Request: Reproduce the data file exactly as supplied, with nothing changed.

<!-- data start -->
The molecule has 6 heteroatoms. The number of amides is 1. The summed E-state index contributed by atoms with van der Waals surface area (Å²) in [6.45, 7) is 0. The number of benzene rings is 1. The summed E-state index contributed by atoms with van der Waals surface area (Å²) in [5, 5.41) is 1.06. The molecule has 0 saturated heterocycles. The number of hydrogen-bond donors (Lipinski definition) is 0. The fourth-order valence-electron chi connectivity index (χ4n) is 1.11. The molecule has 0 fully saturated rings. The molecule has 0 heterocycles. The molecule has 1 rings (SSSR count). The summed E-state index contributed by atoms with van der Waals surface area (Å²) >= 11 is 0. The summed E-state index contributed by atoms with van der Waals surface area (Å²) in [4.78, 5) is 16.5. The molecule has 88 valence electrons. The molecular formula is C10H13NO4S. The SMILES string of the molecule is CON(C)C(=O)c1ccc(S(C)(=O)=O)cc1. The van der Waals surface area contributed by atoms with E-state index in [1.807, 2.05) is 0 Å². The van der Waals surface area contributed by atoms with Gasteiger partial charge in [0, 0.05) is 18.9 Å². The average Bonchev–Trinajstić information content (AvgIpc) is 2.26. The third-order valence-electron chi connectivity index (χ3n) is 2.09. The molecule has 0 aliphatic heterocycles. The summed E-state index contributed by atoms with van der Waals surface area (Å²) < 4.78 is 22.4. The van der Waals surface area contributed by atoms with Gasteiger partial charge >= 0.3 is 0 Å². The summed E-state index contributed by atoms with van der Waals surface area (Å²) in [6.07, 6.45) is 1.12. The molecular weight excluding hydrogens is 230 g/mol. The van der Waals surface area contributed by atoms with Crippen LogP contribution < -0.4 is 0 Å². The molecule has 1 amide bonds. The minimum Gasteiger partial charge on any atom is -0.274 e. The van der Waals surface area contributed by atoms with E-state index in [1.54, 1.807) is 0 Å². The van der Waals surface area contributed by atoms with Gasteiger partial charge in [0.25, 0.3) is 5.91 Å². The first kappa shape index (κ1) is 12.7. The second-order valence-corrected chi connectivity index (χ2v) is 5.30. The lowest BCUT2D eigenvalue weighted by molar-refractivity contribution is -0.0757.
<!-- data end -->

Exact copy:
The molecule has 6 heteroatoms. The number of amides is 1. The summed E-state index contributed by atoms with van der Waals surface area (Å²) in [6.45, 7) is 0. The number of benzene rings is 1. The summed E-state index contributed by atoms with van der Waals surface area (Å²) in [5, 5.41) is 1.06. The molecule has 0 saturated heterocycles. The number of hydrogen-bond donors (Lipinski definition) is 0. The fourth-order valence-electron chi connectivity index (χ4n) is 1.11. The molecule has 0 fully saturated rings. The molecule has 0 heterocycles. The molecule has 1 rings (SSSR count). The summed E-state index contributed by atoms with van der Waals surface area (Å²) >= 11 is 0. The summed E-state index contributed by atoms with van der Waals surface area (Å²) in [4.78, 5) is 16.5. The molecule has 88 valence electrons. The molecular formula is C10H13NO4S. The SMILES string of the molecule is CON(C)C(=O)c1ccc(S(C)(=O)=O)cc1. The van der Waals surface area contributed by atoms with E-state index in [1.807, 2.05) is 0 Å². The van der Waals surface area contributed by atoms with Gasteiger partial charge in [0, 0.05) is 18.9 Å². The average Bonchev–Trinajstić information content (AvgIpc) is 2.26. The third-order valence-electron chi connectivity index (χ3n) is 2.09. The molecule has 0 aliphatic heterocycles. The summed E-state index contributed by atoms with van der Waals surface area (Å²) < 4.78 is 22.4. The van der Waals surface area contributed by atoms with Gasteiger partial charge >= 0.3 is 0 Å². The summed E-state index contributed by atoms with van der Waals surface area (Å²) in [6.07, 6.45) is 1.12. The molecular weight excluding hydrogens is 230 g/mol. The van der Waals surface area contributed by atoms with Crippen LogP contribution < -0.4 is 0 Å². The molecule has 1 amide bonds. The minimum Gasteiger partial charge on any atom is -0.274 e. The van der Waals surface area contributed by atoms with E-state index in [1.54, 1.807) is 0 Å². The van der Waals surface area contributed by atoms with Gasteiger partial charge in [0.25, 0.3) is 5.91 Å². The first kappa shape index (κ1) is 12.7. The second-order valence-corrected chi connectivity index (χ2v) is 5.30. The lowest BCUT2D eigenvalue weighted by molar-refractivity contribution is -0.0757.